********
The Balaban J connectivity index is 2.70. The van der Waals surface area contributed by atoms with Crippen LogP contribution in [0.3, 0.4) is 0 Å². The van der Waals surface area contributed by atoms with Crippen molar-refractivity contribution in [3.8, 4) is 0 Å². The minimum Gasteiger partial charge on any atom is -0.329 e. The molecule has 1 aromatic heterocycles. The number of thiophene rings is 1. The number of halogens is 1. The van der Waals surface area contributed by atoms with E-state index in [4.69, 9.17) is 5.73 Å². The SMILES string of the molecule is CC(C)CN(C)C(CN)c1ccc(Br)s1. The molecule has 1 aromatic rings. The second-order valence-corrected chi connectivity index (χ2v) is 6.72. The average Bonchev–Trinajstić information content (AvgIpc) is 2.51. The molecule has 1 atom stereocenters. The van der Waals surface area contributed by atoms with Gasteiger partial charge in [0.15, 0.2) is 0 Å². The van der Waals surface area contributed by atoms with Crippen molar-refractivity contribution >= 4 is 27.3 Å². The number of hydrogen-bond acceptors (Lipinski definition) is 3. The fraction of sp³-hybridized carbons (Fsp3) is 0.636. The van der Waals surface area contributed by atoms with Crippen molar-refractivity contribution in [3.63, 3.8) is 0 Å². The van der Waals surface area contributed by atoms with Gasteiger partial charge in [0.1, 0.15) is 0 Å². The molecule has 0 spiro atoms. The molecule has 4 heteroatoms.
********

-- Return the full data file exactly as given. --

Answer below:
The Balaban J connectivity index is 2.70. The van der Waals surface area contributed by atoms with Crippen LogP contribution in [0.3, 0.4) is 0 Å². The van der Waals surface area contributed by atoms with Crippen molar-refractivity contribution in [3.8, 4) is 0 Å². The minimum Gasteiger partial charge on any atom is -0.329 e. The molecule has 1 aromatic heterocycles. The number of thiophene rings is 1. The number of halogens is 1. The van der Waals surface area contributed by atoms with E-state index in [4.69, 9.17) is 5.73 Å². The SMILES string of the molecule is CC(C)CN(C)C(CN)c1ccc(Br)s1. The molecule has 1 aromatic rings. The second-order valence-corrected chi connectivity index (χ2v) is 6.72. The average Bonchev–Trinajstić information content (AvgIpc) is 2.51. The molecule has 1 atom stereocenters. The van der Waals surface area contributed by atoms with Gasteiger partial charge in [0.15, 0.2) is 0 Å². The van der Waals surface area contributed by atoms with Crippen molar-refractivity contribution >= 4 is 27.3 Å². The number of hydrogen-bond acceptors (Lipinski definition) is 3. The fraction of sp³-hybridized carbons (Fsp3) is 0.636. The van der Waals surface area contributed by atoms with Crippen molar-refractivity contribution in [3.63, 3.8) is 0 Å². The van der Waals surface area contributed by atoms with Gasteiger partial charge in [0.1, 0.15) is 0 Å². The molecule has 0 spiro atoms. The molecule has 4 heteroatoms.